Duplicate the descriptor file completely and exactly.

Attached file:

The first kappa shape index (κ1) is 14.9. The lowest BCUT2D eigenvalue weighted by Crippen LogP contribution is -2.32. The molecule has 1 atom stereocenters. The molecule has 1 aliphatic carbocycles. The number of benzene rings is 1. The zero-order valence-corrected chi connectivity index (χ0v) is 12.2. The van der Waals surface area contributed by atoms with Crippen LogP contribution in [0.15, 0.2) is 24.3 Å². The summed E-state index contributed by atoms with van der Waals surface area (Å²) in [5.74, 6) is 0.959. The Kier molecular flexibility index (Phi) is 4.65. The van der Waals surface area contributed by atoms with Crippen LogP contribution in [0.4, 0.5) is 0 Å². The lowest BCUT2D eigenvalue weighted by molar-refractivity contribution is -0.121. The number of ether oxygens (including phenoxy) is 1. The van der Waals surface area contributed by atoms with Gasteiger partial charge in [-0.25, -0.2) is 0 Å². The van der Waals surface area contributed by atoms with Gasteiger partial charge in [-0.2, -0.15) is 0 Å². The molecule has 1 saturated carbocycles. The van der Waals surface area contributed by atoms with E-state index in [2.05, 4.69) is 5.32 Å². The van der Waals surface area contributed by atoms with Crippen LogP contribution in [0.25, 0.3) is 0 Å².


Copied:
The first kappa shape index (κ1) is 14.9. The lowest BCUT2D eigenvalue weighted by Crippen LogP contribution is -2.32. The molecule has 1 atom stereocenters. The molecule has 1 aliphatic carbocycles. The number of benzene rings is 1. The zero-order valence-corrected chi connectivity index (χ0v) is 12.2. The van der Waals surface area contributed by atoms with Crippen LogP contribution in [0.15, 0.2) is 24.3 Å². The summed E-state index contributed by atoms with van der Waals surface area (Å²) in [5.74, 6) is 0.959. The Kier molecular flexibility index (Phi) is 4.65. The van der Waals surface area contributed by atoms with Crippen LogP contribution in [0.4, 0.5) is 0 Å². The lowest BCUT2D eigenvalue weighted by molar-refractivity contribution is -0.121. The number of ether oxygens (including phenoxy) is 1. The van der Waals surface area contributed by atoms with Gasteiger partial charge in [-0.25, -0.2) is 0 Å². The van der Waals surface area contributed by atoms with Gasteiger partial charge in [-0.2, -0.15) is 0 Å². The molecule has 1 saturated carbocycles. The van der Waals surface area contributed by atoms with E-state index in [2.05, 4.69) is 5.32 Å². The van der Waals surface area contributed by atoms with Crippen LogP contribution in [0.25, 0.3) is 0 Å².